Some days, you just don't want to get out of your jammies.
The friendly staff of the campus libraries knows this, and it's doing something creative to help serve you, the student, better. It's in the process of building a new library located at the coordinates 94, 28, 24 in Cybrary City.
The new UF library only exists in the virtual networking tool known as Second Life.
Second Life is a 3-D simulated world created by Linden Lab. Real people using customizable avatars can convert actual U.S. currency to Second Life currency (Linden Dollars), network with other users and enjoy all that an alternative virtual life has to offer.
Second Life looks like World of Warcraft but is set in a surreal modern day, and there are no quests, no objectives and no real purposes except the ones the user sets for him or herself.
Second Life has been steadily growing since its 2003 release. As of February, its gross domestic product was an astounding ,220 million, according to CNNMoney.com.
A team of three librarians has been heading an initiative to start a virtual library in Second Life, and it's not alone. Other universities, including Harvard, Stanford and Brown, all have a presence in Second Life, and many of them are already holding virtual classes. Naturally, it's time for UF to join in on the fun.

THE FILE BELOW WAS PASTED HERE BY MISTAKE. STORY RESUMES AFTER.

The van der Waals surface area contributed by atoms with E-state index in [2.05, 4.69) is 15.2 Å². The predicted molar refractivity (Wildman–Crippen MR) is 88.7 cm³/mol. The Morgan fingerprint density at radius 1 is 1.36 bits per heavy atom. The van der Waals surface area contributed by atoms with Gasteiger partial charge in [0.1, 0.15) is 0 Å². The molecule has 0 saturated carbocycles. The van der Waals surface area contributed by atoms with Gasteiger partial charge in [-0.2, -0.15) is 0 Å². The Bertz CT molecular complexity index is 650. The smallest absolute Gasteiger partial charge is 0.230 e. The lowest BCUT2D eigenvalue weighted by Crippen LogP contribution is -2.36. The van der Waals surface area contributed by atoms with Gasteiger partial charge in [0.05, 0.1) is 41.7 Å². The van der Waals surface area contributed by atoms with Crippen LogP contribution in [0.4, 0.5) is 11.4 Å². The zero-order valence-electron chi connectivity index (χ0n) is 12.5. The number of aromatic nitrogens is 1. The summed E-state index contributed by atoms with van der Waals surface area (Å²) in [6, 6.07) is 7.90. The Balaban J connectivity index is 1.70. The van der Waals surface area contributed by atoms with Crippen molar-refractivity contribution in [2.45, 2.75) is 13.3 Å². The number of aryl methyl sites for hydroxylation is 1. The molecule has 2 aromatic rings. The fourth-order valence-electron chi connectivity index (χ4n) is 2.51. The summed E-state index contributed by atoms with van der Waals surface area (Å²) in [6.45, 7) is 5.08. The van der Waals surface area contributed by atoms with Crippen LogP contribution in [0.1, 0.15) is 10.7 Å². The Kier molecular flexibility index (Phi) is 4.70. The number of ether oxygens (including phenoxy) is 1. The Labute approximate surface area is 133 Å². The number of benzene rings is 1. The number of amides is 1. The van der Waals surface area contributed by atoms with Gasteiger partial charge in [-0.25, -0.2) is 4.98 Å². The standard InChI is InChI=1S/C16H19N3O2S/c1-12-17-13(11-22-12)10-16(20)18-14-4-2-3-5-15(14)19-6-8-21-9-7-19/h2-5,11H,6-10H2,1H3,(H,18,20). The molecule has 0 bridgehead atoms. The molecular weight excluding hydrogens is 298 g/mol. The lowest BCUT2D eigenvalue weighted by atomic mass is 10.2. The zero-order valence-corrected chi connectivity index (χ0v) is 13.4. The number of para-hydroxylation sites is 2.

But how will Second Life make real-life research easier for you and me?
Laura Woodruff, instruction and reference librarian on campus and one of three driving forces behind UF in Second Life, wants to explore the possibilities.
"We're still trying to decide exactly what to use it for," she said.
Woodruff, along with physical sciences librarian Sara Gonzalez and digital projects technology librarian Laurie Taylor, already has some definite uses in mind: an interlibrarian conferencing system, a virtual reference desk and a place for students to meet and socialize. What else the Second Life project could grow to become remains to be seen.
"We would love to see students give us their ideas," Woodruff said. "Student volunteers are something we could definitely use."
Ultimately, those who use the libraries will be at the helm of what happens to this experiment in virtual learning. Graphic designers, computer code writers and anybody willing to give their time and creative feedback are just what the team wants.
In the future, there could be virtual museums for student art, an entire replication of Library West, or even E-learning classes held entirely in Second Life.
For now, the project is in its infant stages. But if it takes off, the possibilities are endless: In fact, The American Library Association, which makes its virtual home across the street from UF's library, has a pirate ship on its property.
One day, maybe a virtual Albert and Alberta can assist you with your library needs.